Columbia University

We are a group of students and faculty working to design, build, and deploy technology that serves the public. We are a part of the inaugural class of New America's Public Interest Technology University Network (PIT-UN).

Our mission is to develop design practices that help technologists design for the public. Technology for the private sector is often designed with the double diamond design process. Although this has been successful at making consumer goods, designing for the public is a broader problem with the potential to deepen existing inequities in society. For example, deciding to designing for people with a personal computer biases products towards wealthier users. We are working to understand how the design process can be altered to be inclusive of the public. Our current tool is the PIT Design Process.

the public interest technology (PIT) double diamond process

In this process has two distinct differences from the traditional design process:

  1. At every stage of design, there are critical questions to make user the process covers the full range of the public.
  2. The process places greater emphasis on (a) research and engagement phases and (b) the prototyping and testing phases. For PIT, it takes more time to understand the full extent of the problem and to evaluate it with users who may be hard to reach or whose trust may take time to earn.

We develop and teach these practices though courses and independent projects. Examples of projects from Fall 2020 are below.

Fall 2020 Projects
Benefits Quiz
A texting chatbot to help individuals check if they qualify for government benefits in less than 5 minutes.

Full write-up of the design process
Defne Sonmez, Iliana Cantu, Nava Amalfard, Michelle Quin
Mentor: Lydia Chilton
Power Reclamation through Technology
Enhancing Clearfork's ad hoc local network to address community needs

Clearfork Valley is currently mitigating the institutional impacts of the long, exploitative history of the mining industry. Despite many challenges, Clearfork remains resilient with a thriving Appalachian culture and hope in the potential of reliable internet access.

The community has improved access to internet through newly installed Portable Network Kits. This new design not only supports existing community efforts, but also expands on the off-grid applications available on the PNK through an improved user interface and new archiving platform.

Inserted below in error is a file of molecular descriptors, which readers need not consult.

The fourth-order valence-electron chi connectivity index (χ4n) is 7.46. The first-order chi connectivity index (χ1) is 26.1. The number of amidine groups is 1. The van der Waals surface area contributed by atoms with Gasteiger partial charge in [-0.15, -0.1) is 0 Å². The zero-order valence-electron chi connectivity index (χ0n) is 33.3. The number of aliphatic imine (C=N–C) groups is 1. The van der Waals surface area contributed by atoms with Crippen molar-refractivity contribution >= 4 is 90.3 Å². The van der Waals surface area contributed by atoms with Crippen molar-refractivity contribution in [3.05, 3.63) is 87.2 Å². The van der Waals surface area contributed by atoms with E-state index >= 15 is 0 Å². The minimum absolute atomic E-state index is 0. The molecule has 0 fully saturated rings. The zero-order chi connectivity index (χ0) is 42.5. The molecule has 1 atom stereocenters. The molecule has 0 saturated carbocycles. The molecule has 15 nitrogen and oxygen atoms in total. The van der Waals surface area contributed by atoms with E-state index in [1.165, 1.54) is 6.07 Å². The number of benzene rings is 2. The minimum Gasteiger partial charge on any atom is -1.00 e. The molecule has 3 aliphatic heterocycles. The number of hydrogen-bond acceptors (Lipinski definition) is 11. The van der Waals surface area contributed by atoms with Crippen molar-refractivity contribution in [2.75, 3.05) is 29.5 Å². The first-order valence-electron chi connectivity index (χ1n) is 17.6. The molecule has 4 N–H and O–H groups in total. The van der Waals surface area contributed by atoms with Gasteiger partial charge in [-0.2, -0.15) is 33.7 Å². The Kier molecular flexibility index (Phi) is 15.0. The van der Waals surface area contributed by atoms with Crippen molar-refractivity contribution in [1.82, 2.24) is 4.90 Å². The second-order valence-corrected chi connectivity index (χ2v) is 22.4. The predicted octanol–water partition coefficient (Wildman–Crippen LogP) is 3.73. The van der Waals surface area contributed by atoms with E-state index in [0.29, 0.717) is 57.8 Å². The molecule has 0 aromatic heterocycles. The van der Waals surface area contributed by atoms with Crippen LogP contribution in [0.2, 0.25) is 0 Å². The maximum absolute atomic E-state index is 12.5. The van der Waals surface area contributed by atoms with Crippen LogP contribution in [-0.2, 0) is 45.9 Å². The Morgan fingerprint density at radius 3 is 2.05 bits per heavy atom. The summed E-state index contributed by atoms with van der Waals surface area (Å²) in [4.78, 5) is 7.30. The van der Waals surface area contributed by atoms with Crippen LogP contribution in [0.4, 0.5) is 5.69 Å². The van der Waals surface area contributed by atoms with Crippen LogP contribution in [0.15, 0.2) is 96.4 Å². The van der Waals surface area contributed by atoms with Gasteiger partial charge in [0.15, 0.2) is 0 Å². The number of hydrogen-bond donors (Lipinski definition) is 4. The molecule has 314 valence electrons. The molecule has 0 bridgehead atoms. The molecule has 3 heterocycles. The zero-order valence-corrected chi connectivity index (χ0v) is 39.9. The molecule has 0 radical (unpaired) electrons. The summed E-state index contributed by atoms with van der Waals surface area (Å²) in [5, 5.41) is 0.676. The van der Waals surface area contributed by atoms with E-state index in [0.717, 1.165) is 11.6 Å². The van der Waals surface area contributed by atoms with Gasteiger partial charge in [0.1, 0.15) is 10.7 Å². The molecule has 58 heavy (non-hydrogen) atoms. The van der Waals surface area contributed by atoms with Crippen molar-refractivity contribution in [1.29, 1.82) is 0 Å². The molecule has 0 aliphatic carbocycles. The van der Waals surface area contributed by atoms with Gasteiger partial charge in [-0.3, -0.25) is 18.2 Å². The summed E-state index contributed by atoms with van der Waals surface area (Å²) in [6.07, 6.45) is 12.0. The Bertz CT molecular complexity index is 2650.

Community members and visitors to Clearfork are able to share, preserve and explore the history and culture of Clearfork on a local network with easily navigable functionality. The updates to the PNK is a mechanism for empowerment, that looks “beyond the goal of simply connecting people to the internet.”

Full write-up of the design process
Regina Alcazar, Dillon Davis, Zuzanna Jarzynska, Karen Lin, Yuanyang Teng, Evan Tilley, Ian Wach, Bonnie Wang
Mentor: Mark Hansen
Culture Buddies
A mutual aid network to bridge cultures while supporting immigrants and non-English speakers in Queens.

Culture Buddies is a program allowing people attending a QPL event to be paired together to stay on after the event to assist each other with a language needs. It is geared towards anyone residing in broader New York City, who would like to attend at least one QPL event, has access to a computer/smartphone and an internet connection, and is willing to meet other members of their community to receive or give language-related assistance.

Full write-up of the design process
Paul Berthe, Rupal Gupta, Andrea Molina, Ramisa Murshed
Mentor: Laura Kurgan
Culture Catcher
Cultural Resources for specific language group

Our design aims to provide users with a platform for cultural activities systematically and intuitively. Enhance the sense of cultural belonging and identity. At the same time, it provides a platform for those who are used to multiculturalism.​

Full write-up of the design process
Xindi Wang, Rui Zhang, Chen Liu
Mentor: Celeste Layne
Supporting Community Fridges
Knowledge sharing in mutual aid networks

We created a web application that would allow community fridge volunteers and organizers to share information and resources with one another in a centralized and user friendly way. Our product is an example of public interest technology because it aims to assist mutual aid organizers who promote social good in their communities.

Full write-up of the design process
Sharon, Pazit, Francesca, Zoe, Rousol